Passover Designs: Seder Plates and More
Good food and good company should be Passover meal requirements. And so should a table set with elegant or modern or child-friendly ritual objects—whichever best expresses our personal aesthetic. These new designs from artists in Israel and North America not only add a special touch to the Seder table, they also give tangible, often graceful, expression to the Passover story.
Israeli designer Laura Cowan’s mirror-polished stainless steel Ripple Effect Seder Plate (from $360) with six magnetic bowls and the matching Ripple Effect Matza Plate (from $250) were inspired by the affect of a droplet on a body of water. Just as one small drop of water can impact a space much larger than the drop itself, notes Cowan on her website, “so, too, can one person impact and create a ripple effect on the world and people around them.”
The Modern Rustic Seder Plate from Fig Tree & Vine (from $185), created by Canadian woodworker John Ward, brings a simple rustic flair and a hint of the outdoors—Passover takes place in the Spring, after all—to the table. The bird’s-eye maple plate is decorated with concentric circles while the coordinating bowls (right) are crafted from ebonized ash. Photos by Johnny CY Lam.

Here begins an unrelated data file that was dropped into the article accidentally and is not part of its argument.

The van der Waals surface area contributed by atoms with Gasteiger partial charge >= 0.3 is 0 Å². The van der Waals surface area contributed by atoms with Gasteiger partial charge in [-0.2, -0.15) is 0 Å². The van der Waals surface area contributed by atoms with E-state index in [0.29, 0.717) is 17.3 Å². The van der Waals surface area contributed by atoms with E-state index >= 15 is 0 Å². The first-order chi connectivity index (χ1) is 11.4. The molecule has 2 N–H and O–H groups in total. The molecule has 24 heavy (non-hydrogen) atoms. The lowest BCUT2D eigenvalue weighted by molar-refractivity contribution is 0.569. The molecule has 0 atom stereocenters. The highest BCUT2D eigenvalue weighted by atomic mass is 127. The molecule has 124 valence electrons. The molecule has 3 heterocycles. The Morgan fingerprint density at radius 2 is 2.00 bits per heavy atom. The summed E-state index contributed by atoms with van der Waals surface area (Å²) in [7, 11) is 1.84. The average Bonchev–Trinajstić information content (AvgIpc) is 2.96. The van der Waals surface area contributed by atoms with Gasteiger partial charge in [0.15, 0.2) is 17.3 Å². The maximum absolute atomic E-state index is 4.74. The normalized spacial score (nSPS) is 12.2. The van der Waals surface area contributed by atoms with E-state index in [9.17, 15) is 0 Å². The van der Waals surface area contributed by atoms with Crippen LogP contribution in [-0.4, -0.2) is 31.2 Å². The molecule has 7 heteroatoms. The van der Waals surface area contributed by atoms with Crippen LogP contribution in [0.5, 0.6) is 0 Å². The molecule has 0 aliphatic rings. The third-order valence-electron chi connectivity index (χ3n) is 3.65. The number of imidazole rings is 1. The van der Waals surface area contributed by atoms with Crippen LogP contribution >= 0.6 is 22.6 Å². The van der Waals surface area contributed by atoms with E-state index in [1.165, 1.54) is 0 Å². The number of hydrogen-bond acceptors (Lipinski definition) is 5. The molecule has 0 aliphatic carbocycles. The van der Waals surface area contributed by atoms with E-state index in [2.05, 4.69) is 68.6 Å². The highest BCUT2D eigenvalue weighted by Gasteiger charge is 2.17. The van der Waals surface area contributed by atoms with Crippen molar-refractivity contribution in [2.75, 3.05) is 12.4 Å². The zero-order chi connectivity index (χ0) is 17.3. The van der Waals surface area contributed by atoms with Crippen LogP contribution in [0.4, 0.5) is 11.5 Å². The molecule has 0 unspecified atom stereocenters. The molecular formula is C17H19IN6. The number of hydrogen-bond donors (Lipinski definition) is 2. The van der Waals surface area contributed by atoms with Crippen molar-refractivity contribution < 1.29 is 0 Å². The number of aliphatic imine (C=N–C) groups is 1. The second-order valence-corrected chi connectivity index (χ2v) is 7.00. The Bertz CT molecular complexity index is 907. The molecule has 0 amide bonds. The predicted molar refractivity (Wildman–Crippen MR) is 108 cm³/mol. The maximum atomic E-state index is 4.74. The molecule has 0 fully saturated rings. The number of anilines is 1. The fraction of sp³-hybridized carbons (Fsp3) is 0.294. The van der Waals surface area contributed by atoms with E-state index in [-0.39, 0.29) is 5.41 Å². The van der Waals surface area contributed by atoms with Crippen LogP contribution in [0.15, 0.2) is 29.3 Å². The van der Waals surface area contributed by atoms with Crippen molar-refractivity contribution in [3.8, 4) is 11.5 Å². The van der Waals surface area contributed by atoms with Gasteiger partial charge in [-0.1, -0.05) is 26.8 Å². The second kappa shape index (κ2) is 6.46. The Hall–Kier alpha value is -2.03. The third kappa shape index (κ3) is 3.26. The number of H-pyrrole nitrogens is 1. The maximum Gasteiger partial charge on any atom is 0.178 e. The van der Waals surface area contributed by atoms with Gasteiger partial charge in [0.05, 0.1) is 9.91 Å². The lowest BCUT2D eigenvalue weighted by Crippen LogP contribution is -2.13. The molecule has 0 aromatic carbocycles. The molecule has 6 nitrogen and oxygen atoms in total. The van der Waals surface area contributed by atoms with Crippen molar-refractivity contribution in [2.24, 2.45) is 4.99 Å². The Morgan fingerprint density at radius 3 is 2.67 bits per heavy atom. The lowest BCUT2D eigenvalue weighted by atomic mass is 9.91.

Israeli pottery house ClayismyArt uses the landscape of the Jewish state as inspiration for a collection of lead-free clay tableware. This teal-and-turquoise Seder plate (from $99), part of a series that includes a wine goblet (from $38), recalls the colors of the Dead Sea.
New York’s Jewish Museum has the ultimate in classic Seder tableware with the Order of the Seder Passover Plate (from $88), a sturdy reproduction of a plate from 1923 England commissioned from noted New York home goods purveyor Fishs Eddy.
Building with bricks can be fun, despite the experiences of our ancestors in Egypt, particularly when using LEGO bricks. JBrick’s 2-in-1 Custom Seder Plate set ($95), which comes with 232 LEGO pieces and instructions for two different plate designs, is perfect for kids—or any LEGO lover. Jbrick specializes in Jewish-themed custom LEGO sets. Those looking for a Zionist addition to their collection should check out their series of 14 Israel Defense Forces minifigures, both men and women (from $20 each).
Colorful, playful and graphic are the trademark of Jerusalem-based Barbara Shaw’s Judaica and home goods, and her new Seder plate (from $99), Mah Nishtana apron (from $29) and matza storage tin (from $18) add a bright pop of color to any Passover table.
Joy Stember‘s takes on Passover classics have a hard-edged industrial appeal. Her Seder plate (from $250) and matching Elijah’s cup (from $250) and Miriam’s cup (from $220) are crafted from powder-coated steel, pewter and brass.